marsupial

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  • noun

Synonyms for marsupial

mammals of which the females have a pouch (the marsupium) containing the teats where the young are fed and carried

References in periodicals archive ?
Many species introduced into the ecosystem, that hunt these marsupials, like rabbits, cats and foxes will be kept out these two enclosures to ensure that the previously thought to be extinct like the greater bilby, the western quoll, and the western barred bandicoot can breed and get the numbers up to a considerable amount before releasing them into the wild.
Their pet diets can include dry marsupial food, scrambled eggs, cottage cheese, and unsalted nuts.
Earlier this year, six zoo-bred dibblers and their pouch young were released onto Gunton Island near Esperance to expand the small population established there, and ongoing camera monitoring has provided encouraging results with the marsupial continuing to persist on the island.
The black-eared opossum Didelphis aurita (Wied-Neuwied, 1826) is one of the largest marsupials in Brazil (Gardner 2007).
NBP Superintendent Richard Schwarzkopf said they are investigating who is the owner of the marsupials and how they were brought inside the national penitentiary.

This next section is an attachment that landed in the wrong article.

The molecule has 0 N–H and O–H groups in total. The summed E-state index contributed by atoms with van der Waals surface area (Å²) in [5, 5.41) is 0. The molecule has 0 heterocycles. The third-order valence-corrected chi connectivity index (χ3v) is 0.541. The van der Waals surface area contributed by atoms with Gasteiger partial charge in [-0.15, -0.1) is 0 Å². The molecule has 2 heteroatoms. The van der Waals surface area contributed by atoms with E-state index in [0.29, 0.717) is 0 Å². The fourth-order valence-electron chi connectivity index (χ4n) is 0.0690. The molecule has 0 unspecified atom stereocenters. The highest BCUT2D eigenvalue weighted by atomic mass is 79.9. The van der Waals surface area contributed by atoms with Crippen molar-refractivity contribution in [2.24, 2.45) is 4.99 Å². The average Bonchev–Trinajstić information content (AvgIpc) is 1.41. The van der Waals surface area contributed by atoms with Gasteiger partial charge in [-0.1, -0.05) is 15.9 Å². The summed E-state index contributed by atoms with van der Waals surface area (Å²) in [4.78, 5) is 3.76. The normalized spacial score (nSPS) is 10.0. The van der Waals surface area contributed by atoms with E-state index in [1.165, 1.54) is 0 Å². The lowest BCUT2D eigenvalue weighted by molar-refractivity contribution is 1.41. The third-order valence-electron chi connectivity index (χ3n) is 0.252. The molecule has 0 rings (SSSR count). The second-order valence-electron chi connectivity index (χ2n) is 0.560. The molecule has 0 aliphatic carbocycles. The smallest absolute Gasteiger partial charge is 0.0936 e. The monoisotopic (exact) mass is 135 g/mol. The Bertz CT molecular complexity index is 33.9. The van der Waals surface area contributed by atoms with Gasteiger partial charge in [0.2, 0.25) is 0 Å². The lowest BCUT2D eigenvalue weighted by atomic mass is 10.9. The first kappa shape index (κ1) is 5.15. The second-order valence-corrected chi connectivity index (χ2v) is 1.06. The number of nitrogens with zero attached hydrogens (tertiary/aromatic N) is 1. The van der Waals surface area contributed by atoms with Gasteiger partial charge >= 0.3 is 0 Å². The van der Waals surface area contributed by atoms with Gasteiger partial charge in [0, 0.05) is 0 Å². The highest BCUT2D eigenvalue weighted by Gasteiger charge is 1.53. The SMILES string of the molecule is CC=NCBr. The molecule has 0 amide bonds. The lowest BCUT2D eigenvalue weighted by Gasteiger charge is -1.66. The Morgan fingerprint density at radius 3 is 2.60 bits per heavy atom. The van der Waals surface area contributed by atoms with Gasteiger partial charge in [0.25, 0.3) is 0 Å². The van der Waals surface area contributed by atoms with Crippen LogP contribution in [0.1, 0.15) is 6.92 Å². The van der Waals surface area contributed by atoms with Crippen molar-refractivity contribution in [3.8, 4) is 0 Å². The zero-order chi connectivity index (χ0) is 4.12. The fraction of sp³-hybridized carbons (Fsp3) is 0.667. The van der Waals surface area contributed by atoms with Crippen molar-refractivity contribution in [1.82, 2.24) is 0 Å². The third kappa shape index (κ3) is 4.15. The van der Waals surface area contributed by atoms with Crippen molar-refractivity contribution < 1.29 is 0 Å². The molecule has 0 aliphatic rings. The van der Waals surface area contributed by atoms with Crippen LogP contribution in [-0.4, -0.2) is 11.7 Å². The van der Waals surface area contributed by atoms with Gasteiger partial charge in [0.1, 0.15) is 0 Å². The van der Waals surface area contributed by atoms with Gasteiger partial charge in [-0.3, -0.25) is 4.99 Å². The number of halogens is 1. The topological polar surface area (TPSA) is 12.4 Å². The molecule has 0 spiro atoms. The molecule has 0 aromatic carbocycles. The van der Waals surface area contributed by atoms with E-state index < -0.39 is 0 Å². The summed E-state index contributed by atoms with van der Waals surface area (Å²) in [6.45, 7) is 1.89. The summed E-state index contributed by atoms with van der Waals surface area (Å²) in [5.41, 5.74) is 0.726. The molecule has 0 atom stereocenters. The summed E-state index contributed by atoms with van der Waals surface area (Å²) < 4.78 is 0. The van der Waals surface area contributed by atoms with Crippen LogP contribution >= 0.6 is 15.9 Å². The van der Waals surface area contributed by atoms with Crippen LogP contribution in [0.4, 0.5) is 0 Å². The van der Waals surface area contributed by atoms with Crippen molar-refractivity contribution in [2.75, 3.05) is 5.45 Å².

dimidiata in comparison to other marsupials, living felids and extinct sabretooth predators (Felidae, Nimravidae, Sparassodonta), looking for convergences with the last group.
The Cambridges took their eightmonth-old son to Sydney's Taronga zoo to meet a bilby - a rabbit-like marsupial - named after the royal infant.
According to the study, female marsupials accumulate "fitness benefits" by timing peak energy demands of reproduction to coincide with maximum food abundance.
It is thought that the animal in question may be Billy, a mischievous marsupial who escaped from a farm in 2010 before being recaptured.
The reason the young are so small is because marsupials live in hot, dry conditions.
This animal has many similarities to an early mammal that would have lived more than 125 million years ago; that is, around the same time that the evolutionary lines leading to modern rodents and marsupials diverged.
Ashwell (anatomy, University of New South Wales) gives a comprehensive guide to the neurobiology of Australian marsupials.
But marsupials such as kangaroos and possums, whose young develop in a pouch instead of a womb, have relative brain sizes as big as those of other mammals despite slower metabolic rates.
Genetic evidence shows that a South American ancestor gave rise to all Australian marsupials, and that the South American opossums were the earliest group to branch off from the other six marsupial clans.